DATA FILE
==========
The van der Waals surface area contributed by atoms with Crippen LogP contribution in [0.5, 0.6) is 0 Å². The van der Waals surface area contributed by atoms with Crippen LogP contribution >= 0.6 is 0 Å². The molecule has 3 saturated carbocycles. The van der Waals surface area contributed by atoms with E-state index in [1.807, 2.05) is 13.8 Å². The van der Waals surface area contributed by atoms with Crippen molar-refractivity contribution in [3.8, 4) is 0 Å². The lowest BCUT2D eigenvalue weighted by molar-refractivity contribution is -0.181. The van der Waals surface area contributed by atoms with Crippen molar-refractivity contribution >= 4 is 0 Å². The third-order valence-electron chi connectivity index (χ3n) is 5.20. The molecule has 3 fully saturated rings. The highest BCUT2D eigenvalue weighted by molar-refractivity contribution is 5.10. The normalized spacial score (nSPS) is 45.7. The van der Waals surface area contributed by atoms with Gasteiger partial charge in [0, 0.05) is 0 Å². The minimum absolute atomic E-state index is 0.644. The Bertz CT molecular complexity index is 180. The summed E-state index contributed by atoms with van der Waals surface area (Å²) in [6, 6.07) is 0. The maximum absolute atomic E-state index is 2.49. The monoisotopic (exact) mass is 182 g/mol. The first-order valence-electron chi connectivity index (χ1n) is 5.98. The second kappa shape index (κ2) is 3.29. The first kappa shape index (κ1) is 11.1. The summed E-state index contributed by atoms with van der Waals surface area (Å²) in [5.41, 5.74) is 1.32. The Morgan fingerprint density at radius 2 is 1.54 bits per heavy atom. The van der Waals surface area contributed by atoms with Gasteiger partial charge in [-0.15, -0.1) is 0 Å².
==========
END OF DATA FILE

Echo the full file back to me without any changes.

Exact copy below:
The van der Waals surface area contributed by atoms with Crippen LogP contribution in [0.5, 0.6) is 0 Å². The van der Waals surface area contributed by atoms with Crippen LogP contribution >= 0.6 is 0 Å². The molecule has 3 saturated carbocycles. The van der Waals surface area contributed by atoms with E-state index in [1.807, 2.05) is 13.8 Å². The van der Waals surface area contributed by atoms with Crippen molar-refractivity contribution in [3.8, 4) is 0 Å². The lowest BCUT2D eigenvalue weighted by molar-refractivity contribution is -0.181. The van der Waals surface area contributed by atoms with Crippen molar-refractivity contribution >= 4 is 0 Å². The third-order valence-electron chi connectivity index (χ3n) is 5.20. The molecule has 3 fully saturated rings. The highest BCUT2D eigenvalue weighted by molar-refractivity contribution is 5.10. The normalized spacial score (nSPS) is 45.7. The van der Waals surface area contributed by atoms with Gasteiger partial charge in [0, 0.05) is 0 Å². The minimum absolute atomic E-state index is 0.644. The Bertz CT molecular complexity index is 180. The summed E-state index contributed by atoms with van der Waals surface area (Å²) in [6, 6.07) is 0. The maximum absolute atomic E-state index is 2.49. The monoisotopic (exact) mass is 182 g/mol. The first-order valence-electron chi connectivity index (χ1n) is 5.98. The second kappa shape index (κ2) is 3.29. The first kappa shape index (κ1) is 11.1. The summed E-state index contributed by atoms with van der Waals surface area (Å²) in [5.41, 5.74) is 1.32. The Morgan fingerprint density at radius 2 is 1.54 bits per heavy atom. The van der Waals surface area contributed by atoms with Gasteiger partial charge in [-0.15, -0.1) is 0 Å².